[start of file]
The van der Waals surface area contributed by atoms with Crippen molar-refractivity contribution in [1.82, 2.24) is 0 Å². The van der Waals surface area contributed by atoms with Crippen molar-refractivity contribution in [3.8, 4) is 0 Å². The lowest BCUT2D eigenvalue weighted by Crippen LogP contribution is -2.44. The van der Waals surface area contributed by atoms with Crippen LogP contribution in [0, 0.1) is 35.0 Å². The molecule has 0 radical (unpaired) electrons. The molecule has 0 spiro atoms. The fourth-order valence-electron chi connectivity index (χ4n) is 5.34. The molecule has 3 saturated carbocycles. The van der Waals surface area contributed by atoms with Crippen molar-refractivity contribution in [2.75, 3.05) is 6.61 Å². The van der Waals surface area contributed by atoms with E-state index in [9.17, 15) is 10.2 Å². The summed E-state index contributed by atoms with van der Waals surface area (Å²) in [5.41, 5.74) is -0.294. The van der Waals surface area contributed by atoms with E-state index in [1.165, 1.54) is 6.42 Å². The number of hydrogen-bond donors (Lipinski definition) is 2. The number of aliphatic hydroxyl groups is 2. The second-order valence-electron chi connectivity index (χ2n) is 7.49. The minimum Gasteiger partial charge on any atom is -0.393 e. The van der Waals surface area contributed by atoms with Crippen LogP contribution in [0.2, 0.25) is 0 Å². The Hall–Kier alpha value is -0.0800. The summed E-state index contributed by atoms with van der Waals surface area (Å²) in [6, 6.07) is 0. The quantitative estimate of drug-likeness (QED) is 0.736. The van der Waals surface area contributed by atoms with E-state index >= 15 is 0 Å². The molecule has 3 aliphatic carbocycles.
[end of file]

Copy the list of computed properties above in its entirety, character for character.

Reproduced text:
The van der Waals surface area contributed by atoms with Crippen molar-refractivity contribution in [1.82, 2.24) is 0 Å². The van der Waals surface area contributed by atoms with Crippen molar-refractivity contribution in [3.8, 4) is 0 Å². The lowest BCUT2D eigenvalue weighted by Crippen LogP contribution is -2.44. The van der Waals surface area contributed by atoms with Crippen LogP contribution in [0, 0.1) is 35.0 Å². The molecule has 0 radical (unpaired) electrons. The molecule has 0 spiro atoms. The fourth-order valence-electron chi connectivity index (χ4n) is 5.34. The molecule has 3 saturated carbocycles. The van der Waals surface area contributed by atoms with Crippen molar-refractivity contribution in [2.75, 3.05) is 6.61 Å². The van der Waals surface area contributed by atoms with E-state index in [9.17, 15) is 10.2 Å². The summed E-state index contributed by atoms with van der Waals surface area (Å²) in [5.41, 5.74) is -0.294. The van der Waals surface area contributed by atoms with E-state index in [1.165, 1.54) is 6.42 Å². The number of hydrogen-bond donors (Lipinski definition) is 2. The number of aliphatic hydroxyl groups is 2. The second-order valence-electron chi connectivity index (χ2n) is 7.49. The minimum Gasteiger partial charge on any atom is -0.393 e. The van der Waals surface area contributed by atoms with Crippen LogP contribution in [0.2, 0.25) is 0 Å². The Hall–Kier alpha value is -0.0800. The summed E-state index contributed by atoms with van der Waals surface area (Å²) in [6, 6.07) is 0. The quantitative estimate of drug-likeness (QED) is 0.736. The van der Waals surface area contributed by atoms with E-state index >= 15 is 0 Å². The molecule has 3 aliphatic carbocycles.